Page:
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Jonas Brømsø
Jonas Brømsø

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Blog post: Release of Crypt::OpenSSL::X509 1.8.9

I have just released Crypt::OpenSSL::X509 1.8.9. Do note that this is not originally my distribution, but I have helped the author Dan Sully out a little since I am a user of his Crypt::OpenSSL::PKCS12 and Crypt::OpenSSL::X509 and I have an interest in the distributions continued existence, availability and functionality.

So this blog post is more a description of the proces of getting involved, using my involvement in Crypt::OpenSSL::X509 and it’s cousin Crypt::OpenSSL::X509 as examples.

I started out by making a few PRs for some issues we were experiencing, I slowly got involved as Dan not really maintaining the distributions so actively, not doing Perl and working on other stuff – all completely acceptable reasons. Dan started with giving me co-maintainership on PAUSE/CPAN, so I could upload releases. First release I made was simply from a fork, merging a PR post-release, not the best strategy, but it worked out.

Now I have commit privileges on both repositories and on PAUSE/CPAN I have co-maintainership so I can both implement and upload releases. Given this privilege is most certainly daunting and I am faced with a number of questions, some are easy to answer some are more difficult, some will not be answers at this time – anyway questions pop-up in your head:

  1. How much can I change?
    • Style?
    • Toolchain?
    • Functionality?
  2. Should I fix all the issues?
  3. Do I understand all aspects of the implementation?
  4. What if I cannot contribute?

Many answers will present themselves as you start to get more and more familiar with the project in question and other parts, over time, as you get more and more hands on. Currently I consider myself an apprentice in this context, everything is new, confusing and you are afraid to break something.

Modern software development is very forgiving, we have:

– version control and branching strategies

– continuous integration and unit-test suites

– collaboration platforms and open source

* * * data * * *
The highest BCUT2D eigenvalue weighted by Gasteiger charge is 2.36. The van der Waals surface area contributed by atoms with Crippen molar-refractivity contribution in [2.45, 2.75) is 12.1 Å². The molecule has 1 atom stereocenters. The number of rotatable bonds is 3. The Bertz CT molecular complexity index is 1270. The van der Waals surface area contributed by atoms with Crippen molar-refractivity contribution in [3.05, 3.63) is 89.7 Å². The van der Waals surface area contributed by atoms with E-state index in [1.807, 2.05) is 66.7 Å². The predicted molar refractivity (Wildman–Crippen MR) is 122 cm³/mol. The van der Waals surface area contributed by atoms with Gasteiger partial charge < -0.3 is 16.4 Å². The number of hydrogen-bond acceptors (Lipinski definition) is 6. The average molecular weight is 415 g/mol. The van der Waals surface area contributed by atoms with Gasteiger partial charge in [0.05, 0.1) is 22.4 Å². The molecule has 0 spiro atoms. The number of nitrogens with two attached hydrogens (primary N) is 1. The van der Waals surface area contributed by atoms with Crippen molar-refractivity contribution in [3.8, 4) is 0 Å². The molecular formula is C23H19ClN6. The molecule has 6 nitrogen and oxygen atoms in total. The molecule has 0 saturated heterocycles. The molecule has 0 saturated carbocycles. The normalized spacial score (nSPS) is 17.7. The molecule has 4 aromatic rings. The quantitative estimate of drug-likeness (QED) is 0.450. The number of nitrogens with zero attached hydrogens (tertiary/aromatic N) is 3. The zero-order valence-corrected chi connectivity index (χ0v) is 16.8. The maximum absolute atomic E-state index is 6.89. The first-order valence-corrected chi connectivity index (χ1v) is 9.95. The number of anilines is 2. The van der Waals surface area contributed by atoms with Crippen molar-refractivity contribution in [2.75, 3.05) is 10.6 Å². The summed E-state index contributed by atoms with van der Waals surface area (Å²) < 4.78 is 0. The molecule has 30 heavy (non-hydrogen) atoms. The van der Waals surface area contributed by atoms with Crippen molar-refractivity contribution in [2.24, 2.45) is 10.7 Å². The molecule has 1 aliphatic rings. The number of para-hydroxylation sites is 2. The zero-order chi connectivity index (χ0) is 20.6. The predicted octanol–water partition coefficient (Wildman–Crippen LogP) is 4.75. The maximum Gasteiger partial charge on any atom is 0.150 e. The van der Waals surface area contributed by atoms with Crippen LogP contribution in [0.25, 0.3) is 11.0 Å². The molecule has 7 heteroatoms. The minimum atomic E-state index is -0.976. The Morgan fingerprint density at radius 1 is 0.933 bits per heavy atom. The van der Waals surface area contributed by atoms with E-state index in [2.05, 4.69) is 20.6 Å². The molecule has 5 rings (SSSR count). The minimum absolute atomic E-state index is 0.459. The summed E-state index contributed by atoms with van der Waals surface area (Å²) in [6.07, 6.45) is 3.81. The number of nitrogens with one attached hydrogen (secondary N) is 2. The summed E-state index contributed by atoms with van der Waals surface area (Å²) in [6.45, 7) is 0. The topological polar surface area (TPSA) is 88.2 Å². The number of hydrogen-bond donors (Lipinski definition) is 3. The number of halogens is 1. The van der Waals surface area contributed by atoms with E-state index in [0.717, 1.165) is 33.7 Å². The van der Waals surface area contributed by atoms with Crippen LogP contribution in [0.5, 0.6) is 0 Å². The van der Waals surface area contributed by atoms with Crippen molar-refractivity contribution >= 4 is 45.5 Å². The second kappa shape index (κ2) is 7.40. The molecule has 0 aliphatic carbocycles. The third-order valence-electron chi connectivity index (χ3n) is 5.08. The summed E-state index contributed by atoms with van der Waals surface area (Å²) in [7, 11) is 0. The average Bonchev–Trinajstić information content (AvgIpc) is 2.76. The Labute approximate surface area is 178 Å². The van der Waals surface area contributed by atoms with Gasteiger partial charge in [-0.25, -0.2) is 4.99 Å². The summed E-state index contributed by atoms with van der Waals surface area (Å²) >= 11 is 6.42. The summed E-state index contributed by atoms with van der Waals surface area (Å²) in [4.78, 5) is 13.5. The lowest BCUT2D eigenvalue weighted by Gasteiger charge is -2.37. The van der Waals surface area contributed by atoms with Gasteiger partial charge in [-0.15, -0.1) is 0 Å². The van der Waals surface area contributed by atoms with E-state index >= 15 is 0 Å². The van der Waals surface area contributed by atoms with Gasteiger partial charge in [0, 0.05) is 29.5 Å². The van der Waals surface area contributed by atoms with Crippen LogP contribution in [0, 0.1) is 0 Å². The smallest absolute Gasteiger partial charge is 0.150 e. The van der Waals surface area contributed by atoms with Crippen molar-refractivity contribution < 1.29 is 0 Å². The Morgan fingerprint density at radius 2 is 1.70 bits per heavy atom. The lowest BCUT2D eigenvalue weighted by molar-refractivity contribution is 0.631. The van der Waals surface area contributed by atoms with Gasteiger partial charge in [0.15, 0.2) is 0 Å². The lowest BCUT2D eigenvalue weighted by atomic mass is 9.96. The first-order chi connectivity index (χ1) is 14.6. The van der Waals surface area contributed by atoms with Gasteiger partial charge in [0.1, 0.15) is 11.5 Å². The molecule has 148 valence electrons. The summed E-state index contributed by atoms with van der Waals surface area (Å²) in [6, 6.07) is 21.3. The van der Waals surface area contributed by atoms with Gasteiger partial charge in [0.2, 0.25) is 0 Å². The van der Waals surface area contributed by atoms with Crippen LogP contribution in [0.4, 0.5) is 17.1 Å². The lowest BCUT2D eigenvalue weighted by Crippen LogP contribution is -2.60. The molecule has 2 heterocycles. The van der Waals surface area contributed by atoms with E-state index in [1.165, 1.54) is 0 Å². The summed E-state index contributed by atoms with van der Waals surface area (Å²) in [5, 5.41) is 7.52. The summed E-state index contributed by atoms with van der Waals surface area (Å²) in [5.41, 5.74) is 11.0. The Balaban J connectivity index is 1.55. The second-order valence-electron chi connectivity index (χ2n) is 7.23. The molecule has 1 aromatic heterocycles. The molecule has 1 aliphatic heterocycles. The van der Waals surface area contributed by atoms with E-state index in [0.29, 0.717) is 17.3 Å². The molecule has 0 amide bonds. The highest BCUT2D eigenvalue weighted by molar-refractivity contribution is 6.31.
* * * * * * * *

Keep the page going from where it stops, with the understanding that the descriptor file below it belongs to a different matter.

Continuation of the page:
– and of course Google and StackOverflow

So it is very easy to get back to the original state, get feedback from either humans or machines or get help or find examples, which resemble what you are trying to accomplish.

Some of the PRs I had created enabled Travis integration for continuous integration, this was a contribution I could make without influencing the actual code – and easy one so to speak. Other PRs addressed issues the build tools. Both distributions are based on Module::Install, where all of my own distributions are based on Dist::Zilla, but for now it seems like at good idea to stick with what is already working, no need to change stuff just for the sake of change.

For coding style, I think it is a good idea to stick to the existing coding style of the project. When and if the project evolve even further, perhaps even on boarding more contributors or if PRs are getting difficult to review or understand it will perhaps be time to document a coding style or enforce a coding style.

Which brings me to the next point. Both Crypt::OpenSSL::X509 and Crypt::OpenSSL::PKCS12 are Perl implementations on top of a C-based library. For me this is a marvellous change to get to read some C-code, when reviewing PRs or familiarising myself with the project codebase.

Familiarising yourself with the existing codebase, can be also be accomplished by triaging bugs, the current bug count for the two project looks as follows;

– GitHub: Crypt::OpenSSL::X509 (17 issues)

– GitHub: Crypt::OpenSSL::PKCS12 (2 issues)

So there should be something to get me started.

In my opinion you do not have to fix all bugs, but it is a good way to dig in and learn a lot. Do not be hesitant to contact the bug reporter if you have questions, they might be long time users and have extensive knowledge of the projects inner workings. The same goes for contributors, which might even know even more since they have actually made a change and are requesting a merge.

What got me to release Crypt::OpenSSL::X509 1.8.9 was actually a PR, which I reviewed, it was in part of the code where I have proposed changes myself, so I would say I had an understanding of what was going on. The change however targeted an operating system, with which I am not familiar – so I wrote the contributor and asked, when there was something that was not clear to be. I got a marvellous response, point to some good documentation, so I learned something and I could complete my review.

Another strategy you can apply, or get anxious to start hacking away, is to add tests. Check the test coverage and implement more tests in the weak spots, that is also a good way to get into the functionality and composition of the project.

My advice is to just get started, review, read, code, learn, test… I do consider all that apprentice level, when you make your first release with a feature of your own or by request of some other, you are no longer an apprentice – you are a true contributor – and that is worth aiming for.

Good luck with your endeavours, there are plenty of projects to contribute to and there is nothing wrong with being an apprentice, all masters were apprentices once.

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